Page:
Even the best Bollywood actress of her time has an off day, occasionally. HOTE HOTE PYAAR HO GAYA was released back in 1999 and is a far cry from her best pictures, Dilwale Dulhania Le Jayenge (2DISC SET) and Kuch kuch hota hai (by the way, one of my all-time favorite Bollywood films). HOTE HOTE PYAAR HO GAYA is one of those projects which came out so badly that one wonders what the filmmakers were thinking at the time. As much as I dig Kajol, I can't really recommend this movie.
But I don't mind laying out the plot: Pinky and Bunty (Kajol and Atul Agnihotri), both wilful young people, meet in college and rapidly fall for each other. But, as in most Bollywood romances, tradition rears its head. Bunty's father had already promised to marry him off to his best friend's meek and traditional daughter Shobha (Ayesha Jhulka). Pinky, too, finds herself trapped in her own upcoming arranged marriage, as she's paired off with a seasoned Police Inspector named Arjun (Jackie Shroff).
Reality sets in as Pinky and Bunty acknowledge that their lack of future finances makes eloping an unsavory option. They have to keep their parents happy. So, instead, they decide to act on Bunty's aunt's scheme: to obey their parents for now and wed their respective spouses - and then sabotage their marriages and get that divorce. Except that plans have a way of hitting a snag...
Unless you're a Kajol completist, avoid this one. HOTE HOTE PYAAR HO GAYA is about as contrived, predictable and cliched as Bollywood can get. There are echoes here of HUM DIL DE CHUKE SANAM (a.k.a. Straight From the Heart) and of Cousin, Cousine, but the feeble presentation of these similar themes only reminds one of how truly good those other films are. Even Kajol, beautiful and talented as she is, can't rescue this slop. And the two male leads are woefully miscast. The wheels fall off early on as a weak romance is introduced between Kajol and Atul Agnihotri's characters, both of whom go on to demonstrate how insufferably spoiled and deceitful they are. And as for Agnihotri's Bunty, the ill treatment he showers on his patient wife Shobha and then his petty jealousies make him even a bigger jerk; and, it turns out, he's pretty fickle, too. But perhaps the most exasperating character here is Bunty's aunt, whose silly advice causes all this mess in the first place. And she keeps on meddling.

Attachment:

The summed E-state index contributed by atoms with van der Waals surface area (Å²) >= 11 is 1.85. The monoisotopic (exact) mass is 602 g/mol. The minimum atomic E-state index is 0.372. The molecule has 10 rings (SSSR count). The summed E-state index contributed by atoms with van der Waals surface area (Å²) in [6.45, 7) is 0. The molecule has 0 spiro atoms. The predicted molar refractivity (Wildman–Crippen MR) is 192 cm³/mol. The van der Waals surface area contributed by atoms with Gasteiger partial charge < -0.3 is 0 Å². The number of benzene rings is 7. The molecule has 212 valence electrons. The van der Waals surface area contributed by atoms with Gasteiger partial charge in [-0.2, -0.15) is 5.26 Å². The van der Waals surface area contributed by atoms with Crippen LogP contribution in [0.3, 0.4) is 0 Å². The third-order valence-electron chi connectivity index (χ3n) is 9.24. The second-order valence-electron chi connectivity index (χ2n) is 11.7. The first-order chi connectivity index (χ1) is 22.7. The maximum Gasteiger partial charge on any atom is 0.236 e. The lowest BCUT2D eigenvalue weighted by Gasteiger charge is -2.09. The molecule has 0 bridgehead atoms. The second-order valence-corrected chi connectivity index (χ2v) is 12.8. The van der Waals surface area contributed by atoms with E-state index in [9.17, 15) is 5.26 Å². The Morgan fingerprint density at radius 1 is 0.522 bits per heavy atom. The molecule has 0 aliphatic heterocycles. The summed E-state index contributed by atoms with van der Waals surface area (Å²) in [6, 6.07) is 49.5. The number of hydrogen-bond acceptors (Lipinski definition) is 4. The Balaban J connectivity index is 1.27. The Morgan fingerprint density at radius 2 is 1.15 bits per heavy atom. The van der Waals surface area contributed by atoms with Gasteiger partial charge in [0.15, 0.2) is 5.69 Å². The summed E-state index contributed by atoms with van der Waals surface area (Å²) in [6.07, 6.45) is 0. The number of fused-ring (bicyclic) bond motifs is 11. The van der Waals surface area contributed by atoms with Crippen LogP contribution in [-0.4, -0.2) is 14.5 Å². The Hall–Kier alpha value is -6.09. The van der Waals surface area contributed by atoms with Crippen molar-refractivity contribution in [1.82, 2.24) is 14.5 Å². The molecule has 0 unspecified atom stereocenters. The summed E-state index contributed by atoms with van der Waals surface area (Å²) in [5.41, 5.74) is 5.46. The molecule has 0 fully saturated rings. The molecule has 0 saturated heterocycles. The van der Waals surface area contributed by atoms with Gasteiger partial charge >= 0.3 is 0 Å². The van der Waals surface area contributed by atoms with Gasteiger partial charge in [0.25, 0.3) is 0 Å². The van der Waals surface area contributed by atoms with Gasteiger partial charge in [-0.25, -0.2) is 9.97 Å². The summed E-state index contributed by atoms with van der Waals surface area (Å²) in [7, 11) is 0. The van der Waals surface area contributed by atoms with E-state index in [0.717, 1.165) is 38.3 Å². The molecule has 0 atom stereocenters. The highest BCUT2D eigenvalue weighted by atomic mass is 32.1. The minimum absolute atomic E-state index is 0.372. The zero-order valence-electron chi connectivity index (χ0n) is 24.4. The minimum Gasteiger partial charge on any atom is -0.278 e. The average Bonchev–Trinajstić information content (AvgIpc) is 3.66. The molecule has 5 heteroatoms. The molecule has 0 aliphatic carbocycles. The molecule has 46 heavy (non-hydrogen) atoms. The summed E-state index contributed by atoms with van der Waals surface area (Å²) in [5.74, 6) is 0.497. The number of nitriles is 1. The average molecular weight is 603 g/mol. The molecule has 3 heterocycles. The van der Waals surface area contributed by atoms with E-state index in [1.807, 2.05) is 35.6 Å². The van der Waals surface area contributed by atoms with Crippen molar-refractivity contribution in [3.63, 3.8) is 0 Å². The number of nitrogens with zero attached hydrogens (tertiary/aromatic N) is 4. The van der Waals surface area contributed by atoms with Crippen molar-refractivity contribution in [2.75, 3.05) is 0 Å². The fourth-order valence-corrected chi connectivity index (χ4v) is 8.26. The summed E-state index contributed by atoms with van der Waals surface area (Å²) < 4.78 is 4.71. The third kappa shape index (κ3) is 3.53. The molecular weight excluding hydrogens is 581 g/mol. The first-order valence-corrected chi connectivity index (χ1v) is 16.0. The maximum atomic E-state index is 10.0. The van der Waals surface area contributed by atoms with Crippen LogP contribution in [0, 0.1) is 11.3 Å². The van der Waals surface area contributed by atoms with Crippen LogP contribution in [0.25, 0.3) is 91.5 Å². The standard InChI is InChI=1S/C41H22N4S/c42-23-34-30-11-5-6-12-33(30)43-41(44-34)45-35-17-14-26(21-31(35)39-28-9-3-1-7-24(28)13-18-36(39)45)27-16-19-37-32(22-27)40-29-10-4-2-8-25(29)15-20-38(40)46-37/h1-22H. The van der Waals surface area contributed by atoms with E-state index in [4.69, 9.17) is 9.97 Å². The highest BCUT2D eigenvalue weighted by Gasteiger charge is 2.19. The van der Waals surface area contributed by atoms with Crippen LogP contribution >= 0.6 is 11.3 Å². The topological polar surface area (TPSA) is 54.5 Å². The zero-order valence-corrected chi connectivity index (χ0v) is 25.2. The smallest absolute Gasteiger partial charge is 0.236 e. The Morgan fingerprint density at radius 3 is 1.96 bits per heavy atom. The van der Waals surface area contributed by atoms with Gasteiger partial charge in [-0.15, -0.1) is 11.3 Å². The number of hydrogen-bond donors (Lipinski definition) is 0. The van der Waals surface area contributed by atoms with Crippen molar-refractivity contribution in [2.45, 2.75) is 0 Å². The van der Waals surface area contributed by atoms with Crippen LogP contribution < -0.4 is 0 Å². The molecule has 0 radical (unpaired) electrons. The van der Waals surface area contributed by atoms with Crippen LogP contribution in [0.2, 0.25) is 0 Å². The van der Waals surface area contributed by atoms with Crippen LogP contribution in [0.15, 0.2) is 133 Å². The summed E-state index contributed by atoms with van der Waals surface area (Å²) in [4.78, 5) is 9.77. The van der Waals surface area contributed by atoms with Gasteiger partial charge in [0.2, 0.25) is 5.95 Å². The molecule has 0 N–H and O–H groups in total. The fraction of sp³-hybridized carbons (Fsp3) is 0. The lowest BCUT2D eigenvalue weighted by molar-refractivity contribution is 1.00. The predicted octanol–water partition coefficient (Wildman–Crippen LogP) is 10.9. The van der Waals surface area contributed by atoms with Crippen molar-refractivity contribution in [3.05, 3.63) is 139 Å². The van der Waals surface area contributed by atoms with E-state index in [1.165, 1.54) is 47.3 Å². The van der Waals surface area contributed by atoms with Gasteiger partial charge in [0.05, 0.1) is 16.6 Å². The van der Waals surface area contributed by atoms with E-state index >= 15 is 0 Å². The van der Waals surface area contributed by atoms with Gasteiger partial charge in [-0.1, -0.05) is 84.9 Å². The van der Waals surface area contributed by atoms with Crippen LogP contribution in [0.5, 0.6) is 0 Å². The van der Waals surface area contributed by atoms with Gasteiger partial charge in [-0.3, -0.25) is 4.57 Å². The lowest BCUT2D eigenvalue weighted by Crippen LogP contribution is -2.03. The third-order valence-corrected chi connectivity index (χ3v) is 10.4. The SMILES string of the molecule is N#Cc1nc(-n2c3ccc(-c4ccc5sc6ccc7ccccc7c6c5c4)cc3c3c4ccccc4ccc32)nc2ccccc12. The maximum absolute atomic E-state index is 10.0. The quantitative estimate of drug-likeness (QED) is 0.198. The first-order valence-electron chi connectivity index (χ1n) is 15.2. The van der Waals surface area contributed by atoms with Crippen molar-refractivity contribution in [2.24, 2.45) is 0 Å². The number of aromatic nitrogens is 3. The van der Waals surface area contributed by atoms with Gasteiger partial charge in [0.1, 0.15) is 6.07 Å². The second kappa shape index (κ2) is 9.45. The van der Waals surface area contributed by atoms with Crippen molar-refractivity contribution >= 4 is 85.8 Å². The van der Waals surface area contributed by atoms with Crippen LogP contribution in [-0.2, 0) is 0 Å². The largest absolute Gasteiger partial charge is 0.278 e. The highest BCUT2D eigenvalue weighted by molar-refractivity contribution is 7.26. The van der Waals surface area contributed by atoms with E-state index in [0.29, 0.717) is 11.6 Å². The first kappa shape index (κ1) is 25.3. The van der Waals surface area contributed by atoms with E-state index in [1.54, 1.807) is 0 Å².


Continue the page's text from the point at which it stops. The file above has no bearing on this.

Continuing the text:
The film doesn't improve any with the appearance of Jackie Shroff, who I think is two hundred and seven years old (with his mustache possibly being even older). Jackie is picked as Kajol's suitor because her father believes he's mature enough to handle her mischievous behavior. But we all know Jackie's there to make the youthful Agnihotri seem even more enticing. Yet, the age disparity isn't that big a deal. What buckles the film's knees is that Jackie Shroff's leaden acting undermines whatever chemistry could've been developed between him and Kajol.
The romantic arcs run parallel to a subplot involving Arjun's run-ins with an underworld don and his hapless henchmen. This includes the don's son whose tendency to spasm when nervous always causes him to shoot the person next to his target (it is kind of funny, though). However, this police drama subplot tends to add even more unwieldiness to the film. The movie's ending, by the way, is so over-the-top ridiculous that I went and kicked my puppy.
The moral of the story is that infatuation and fleeting passion will collapse in the face of a true marriage. This is also yet another in a long line of Hindi films where the parents know best. But when these messages are delivered so awkwardly and heavy-handedly, they lose their potential impact. HOTE HOTE PYAAR HO GAYA is a movie I'm pretty sure I won't see again. As much as I worship Kajol, even she can't rise above her remarkably bratty and unlikable role. And, without Kajol wielding her magic, my interest collapses faster than the people standing next to that shaky guy's targets.